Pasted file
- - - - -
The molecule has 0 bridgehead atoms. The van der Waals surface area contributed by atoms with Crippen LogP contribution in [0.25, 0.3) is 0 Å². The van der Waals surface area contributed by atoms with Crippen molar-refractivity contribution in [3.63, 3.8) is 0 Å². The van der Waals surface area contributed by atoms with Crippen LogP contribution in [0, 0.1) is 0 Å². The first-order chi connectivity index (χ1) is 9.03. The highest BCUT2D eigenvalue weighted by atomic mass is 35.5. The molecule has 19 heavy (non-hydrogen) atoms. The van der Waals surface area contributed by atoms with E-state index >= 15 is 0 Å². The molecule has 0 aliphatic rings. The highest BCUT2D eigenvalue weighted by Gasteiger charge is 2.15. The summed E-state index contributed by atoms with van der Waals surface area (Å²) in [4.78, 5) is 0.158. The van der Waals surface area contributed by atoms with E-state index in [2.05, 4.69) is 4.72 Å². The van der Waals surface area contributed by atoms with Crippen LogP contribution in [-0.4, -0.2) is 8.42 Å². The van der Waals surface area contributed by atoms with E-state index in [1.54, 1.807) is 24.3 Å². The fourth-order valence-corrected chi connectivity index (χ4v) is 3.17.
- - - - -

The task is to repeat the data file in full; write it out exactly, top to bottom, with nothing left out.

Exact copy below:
The molecule has 0 bridgehead atoms. The van der Waals surface area contributed by atoms with Crippen LogP contribution in [0.25, 0.3) is 0 Å². The van der Waals surface area contributed by atoms with Crippen molar-refractivity contribution in [3.63, 3.8) is 0 Å². The van der Waals surface area contributed by atoms with Crippen LogP contribution in [0, 0.1) is 0 Å². The first-order chi connectivity index (χ1) is 9.03. The highest BCUT2D eigenvalue weighted by atomic mass is 35.5. The molecule has 19 heavy (non-hydrogen) atoms. The van der Waals surface area contributed by atoms with E-state index >= 15 is 0 Å². The molecule has 0 aliphatic rings. The highest BCUT2D eigenvalue weighted by Gasteiger charge is 2.15. The summed E-state index contributed by atoms with van der Waals surface area (Å²) in [4.78, 5) is 0.158. The van der Waals surface area contributed by atoms with E-state index in [2.05, 4.69) is 4.72 Å². The van der Waals surface area contributed by atoms with Crippen LogP contribution in [-0.4, -0.2) is 8.42 Å². The van der Waals surface area contributed by atoms with E-state index in [1.54, 1.807) is 24.3 Å². The fourth-order valence-corrected chi connectivity index (χ4v) is 3.17.